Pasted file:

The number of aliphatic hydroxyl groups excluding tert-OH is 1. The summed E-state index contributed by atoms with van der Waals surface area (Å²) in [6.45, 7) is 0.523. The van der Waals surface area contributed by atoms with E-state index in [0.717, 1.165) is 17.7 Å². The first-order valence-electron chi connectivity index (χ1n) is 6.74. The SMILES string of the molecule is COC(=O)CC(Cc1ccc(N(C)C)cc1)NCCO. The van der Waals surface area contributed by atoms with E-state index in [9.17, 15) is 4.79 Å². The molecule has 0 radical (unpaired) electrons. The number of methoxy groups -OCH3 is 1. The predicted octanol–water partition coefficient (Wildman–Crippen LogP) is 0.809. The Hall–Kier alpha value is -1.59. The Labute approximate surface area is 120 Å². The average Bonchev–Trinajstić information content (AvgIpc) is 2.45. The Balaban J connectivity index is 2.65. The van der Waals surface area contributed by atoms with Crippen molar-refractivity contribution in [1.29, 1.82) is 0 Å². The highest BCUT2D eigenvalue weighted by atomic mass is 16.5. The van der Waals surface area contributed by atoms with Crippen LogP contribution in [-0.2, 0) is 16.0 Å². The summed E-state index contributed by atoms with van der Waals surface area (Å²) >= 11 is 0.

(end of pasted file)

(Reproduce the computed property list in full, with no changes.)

The number of aliphatic hydroxyl groups excluding tert-OH is 1. The summed E-state index contributed by atoms with van der Waals surface area (Å²) in [6.45, 7) is 0.523. The van der Waals surface area contributed by atoms with E-state index in [0.717, 1.165) is 17.7 Å². The first-order valence-electron chi connectivity index (χ1n) is 6.74. The SMILES string of the molecule is COC(=O)CC(Cc1ccc(N(C)C)cc1)NCCO. The van der Waals surface area contributed by atoms with E-state index in [9.17, 15) is 4.79 Å². The molecule has 0 radical (unpaired) electrons. The number of methoxy groups -OCH3 is 1. The predicted octanol–water partition coefficient (Wildman–Crippen LogP) is 0.809. The Hall–Kier alpha value is -1.59. The Labute approximate surface area is 120 Å². The average Bonchev–Trinajstić information content (AvgIpc) is 2.45. The Balaban J connectivity index is 2.65. The van der Waals surface area contributed by atoms with Crippen molar-refractivity contribution in [1.29, 1.82) is 0 Å². The highest BCUT2D eigenvalue weighted by atomic mass is 16.5. The van der Waals surface area contributed by atoms with Crippen LogP contribution in [-0.2, 0) is 16.0 Å². The summed E-state index contributed by atoms with van der Waals surface area (Å²) >= 11 is 0.